Thompson's Top Adviser

By Robert D. Novak
Thursday, August 2, 2007

Speaking at his $1,000-a-ticket fundraiser at the J.W. Marriott Hotel in downtown Washington on Monday night, Fred Thompson began by introducing "my campaign manager -- oh, I mean my wife." That little joke about Jeri Thompson reveals how the prospective Republican presidential candidate regards the attack on his intelligent, beautiful wife.

As the actor-lawyer-politician nears his long-awaited official announcement, Mrs. Thompson is slurred as a "trophy wife" -- privately by her husband's opponents for the Republican nomination and publicly by the media. Even Thompson supporters grumble that Jeri, 40, is too alluring, that she should modify the way she dresses and that, even then, she should not practice her skills as a professional political operative on behalf of her 64-year-old husband.

That Thompson made light of this at his fundraiser reflects the cool reaction to crises he has displayed as GOP counsel for the Watergate investigation, as U.S. senator from Tennessee and in many dramatic roles (most recently, district attorney of Manhattan). That he is in a commanding position for the nomination may explain the extraordinary attention paid to his wife.

Murmuring about Jeri Thompson hit a peak July 22 on "Fox News Sunday," when the program's roundtable engaged in whimsical contemplation of debate between spouses of Democratic presidential candidates. "Well, first," said Juan Williams of National Public Radio, ". . . I think you should get Jeri Thompson in here, the trophy wife, right?" William Kristol of the Weekly Standard interjected: "That's unfair." Williams: "Unfair, unfair, I know, but --" Kristol: "It is unfair."

That ended the discussion. I asked Williams, a respected journalist, whether he regretted the comment. He did not, but he explained that he got the idea from a July 8 New York Times article by Susan Saulny. "Is America ready for a president with a trophy wife?" she asked in the paper's Style section. "Subsequent to that," Williams told me, "I heard the same thing in conversation with people in other campaigns -- about her being so young, so attractive and so powerful."

The archetypal "trophy wife" (a phrase coined by Fortune magazine 18 years ago) conjures up the image of a rich corporate executive who tires of the woman he married when they both were young, whom he has grown old with, and turns to a young, chic new wife, usually seen as a home wrecker. Mrs. Thompson does not fit that mold. Thompson had been divorced for 17 years and was on friendly terms with his first wife when he married Jeri Kehn in 2002. They also have two small children -- not the trophy wife caricature either.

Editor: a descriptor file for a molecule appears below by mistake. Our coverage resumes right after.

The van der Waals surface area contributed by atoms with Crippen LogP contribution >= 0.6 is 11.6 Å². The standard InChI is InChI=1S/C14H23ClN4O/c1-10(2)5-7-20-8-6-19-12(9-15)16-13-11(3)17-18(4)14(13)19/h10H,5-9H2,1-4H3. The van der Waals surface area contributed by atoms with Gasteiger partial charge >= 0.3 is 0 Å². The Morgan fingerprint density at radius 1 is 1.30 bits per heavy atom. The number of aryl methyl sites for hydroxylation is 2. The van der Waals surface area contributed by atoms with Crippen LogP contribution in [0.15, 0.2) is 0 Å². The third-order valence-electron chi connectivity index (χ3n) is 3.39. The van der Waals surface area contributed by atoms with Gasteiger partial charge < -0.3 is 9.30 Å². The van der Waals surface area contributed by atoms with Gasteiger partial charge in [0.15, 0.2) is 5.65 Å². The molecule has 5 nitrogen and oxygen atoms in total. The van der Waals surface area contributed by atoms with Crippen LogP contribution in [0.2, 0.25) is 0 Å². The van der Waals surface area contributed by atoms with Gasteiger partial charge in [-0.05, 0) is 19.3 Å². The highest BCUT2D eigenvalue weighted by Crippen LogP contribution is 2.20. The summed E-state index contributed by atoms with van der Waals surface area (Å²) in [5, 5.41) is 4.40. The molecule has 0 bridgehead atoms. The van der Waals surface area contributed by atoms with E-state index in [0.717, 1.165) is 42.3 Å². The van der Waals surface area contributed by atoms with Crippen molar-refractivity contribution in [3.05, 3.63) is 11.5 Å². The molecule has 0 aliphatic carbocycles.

Nor does Jeri Thompson's background fit the caricature. After working for the Senate Republican Conference and the Republican National Committee, she became a big-time political media consultant in Washington. She has been intimately involved in the planning of her husband's campaign, including last week's staff shakeup. When Tom Collamore left as Thompson's campaign manager, he told CNN that he was "very respectful of the desire of Fred and Jeri to make some changes as they move to the next level." Those comments generated whispers in the political community that whoever ran this campaign would have to answer to the candidate's wife.

Actually, Collamore is a former bureaucrat and tobacco lobbyist with vastly less political experience than Mrs. Thompson has. Not even Collamore's friends could conceive of him running a national campaign. Indeed, Fred Thompson's close associates maintain that there was no chance he would be a candidate for president were he not married to Jeri. He tells friends that he abandoned what seemed to be a promising campaign for the 1996 nomination because he did not feel he could manage that endeavor as a single man.

The spectacle of Thompson's Republican adversaries demeaning his wife in conversations with journalists suggests how seriously they regard his prospective candidacy. He starts his campaign in the top tier of candidates and is already the candidate of the South and the favorite of social conservatives. His test is how he will do after Labor Day when his candidacy's phantom stage is over. Jeri Thompson will be at his side as an asset, not a liability.

© 2007 Creators Syndicate Inc.

© 2007 The Washington Post Company